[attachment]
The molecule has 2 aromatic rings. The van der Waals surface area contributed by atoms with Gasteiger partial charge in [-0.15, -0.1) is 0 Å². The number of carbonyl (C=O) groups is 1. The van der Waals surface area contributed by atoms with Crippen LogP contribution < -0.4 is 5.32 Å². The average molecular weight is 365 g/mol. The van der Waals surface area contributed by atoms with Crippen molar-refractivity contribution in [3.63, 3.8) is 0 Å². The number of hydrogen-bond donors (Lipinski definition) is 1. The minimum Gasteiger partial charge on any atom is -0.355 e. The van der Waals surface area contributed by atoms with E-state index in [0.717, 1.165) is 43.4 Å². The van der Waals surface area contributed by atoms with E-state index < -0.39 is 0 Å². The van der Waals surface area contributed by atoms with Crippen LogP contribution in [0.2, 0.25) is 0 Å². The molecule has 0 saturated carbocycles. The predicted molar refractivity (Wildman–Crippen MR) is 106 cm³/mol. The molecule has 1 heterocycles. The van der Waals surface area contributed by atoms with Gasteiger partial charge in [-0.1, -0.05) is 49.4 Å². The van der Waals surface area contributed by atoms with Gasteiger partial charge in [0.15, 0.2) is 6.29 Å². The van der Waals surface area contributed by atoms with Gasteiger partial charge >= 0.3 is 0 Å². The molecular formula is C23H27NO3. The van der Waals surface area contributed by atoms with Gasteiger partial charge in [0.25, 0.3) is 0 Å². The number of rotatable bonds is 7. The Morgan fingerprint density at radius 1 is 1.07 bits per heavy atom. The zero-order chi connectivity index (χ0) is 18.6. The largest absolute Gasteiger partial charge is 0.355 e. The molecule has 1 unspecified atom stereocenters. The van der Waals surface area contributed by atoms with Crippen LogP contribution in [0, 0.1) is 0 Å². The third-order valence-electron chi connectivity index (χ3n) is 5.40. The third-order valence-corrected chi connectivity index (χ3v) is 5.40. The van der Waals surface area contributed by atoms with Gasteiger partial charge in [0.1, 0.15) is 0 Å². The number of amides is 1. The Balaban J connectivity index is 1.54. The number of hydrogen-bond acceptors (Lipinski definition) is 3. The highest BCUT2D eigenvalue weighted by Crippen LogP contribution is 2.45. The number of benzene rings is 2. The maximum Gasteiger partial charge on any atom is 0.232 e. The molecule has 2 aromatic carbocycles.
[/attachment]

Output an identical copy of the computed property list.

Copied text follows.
The molecule has 2 aromatic rings. The van der Waals surface area contributed by atoms with Gasteiger partial charge in [-0.15, -0.1) is 0 Å². The number of carbonyl (C=O) groups is 1. The van der Waals surface area contributed by atoms with Crippen LogP contribution < -0.4 is 5.32 Å². The average molecular weight is 365 g/mol. The van der Waals surface area contributed by atoms with Crippen molar-refractivity contribution in [3.63, 3.8) is 0 Å². The number of hydrogen-bond donors (Lipinski definition) is 1. The minimum Gasteiger partial charge on any atom is -0.355 e. The van der Waals surface area contributed by atoms with E-state index in [0.717, 1.165) is 43.4 Å². The van der Waals surface area contributed by atoms with E-state index < -0.39 is 0 Å². The van der Waals surface area contributed by atoms with Crippen LogP contribution in [0.2, 0.25) is 0 Å². The molecule has 0 saturated carbocycles. The predicted molar refractivity (Wildman–Crippen MR) is 106 cm³/mol. The molecule has 1 heterocycles. The van der Waals surface area contributed by atoms with Gasteiger partial charge in [-0.1, -0.05) is 49.4 Å². The van der Waals surface area contributed by atoms with Gasteiger partial charge in [0.15, 0.2) is 6.29 Å². The van der Waals surface area contributed by atoms with Gasteiger partial charge >= 0.3 is 0 Å². The molecular formula is C23H27NO3. The van der Waals surface area contributed by atoms with Gasteiger partial charge in [0.25, 0.3) is 0 Å². The number of rotatable bonds is 7. The Morgan fingerprint density at radius 1 is 1.07 bits per heavy atom. The zero-order chi connectivity index (χ0) is 18.6. The largest absolute Gasteiger partial charge is 0.355 e. The molecule has 1 unspecified atom stereocenters. The van der Waals surface area contributed by atoms with Crippen LogP contribution in [0, 0.1) is 0 Å². The third-order valence-electron chi connectivity index (χ3n) is 5.40. The third-order valence-corrected chi connectivity index (χ3v) is 5.40. The van der Waals surface area contributed by atoms with Gasteiger partial charge in [0.1, 0.15) is 0 Å². The number of amides is 1. The Balaban J connectivity index is 1.54. The number of hydrogen-bond acceptors (Lipinski definition) is 3. The highest BCUT2D eigenvalue weighted by Crippen LogP contribution is 2.45. The number of benzene rings is 2. The maximum Gasteiger partial charge on any atom is 0.232 e. The molecule has 2 aromatic carbocycles.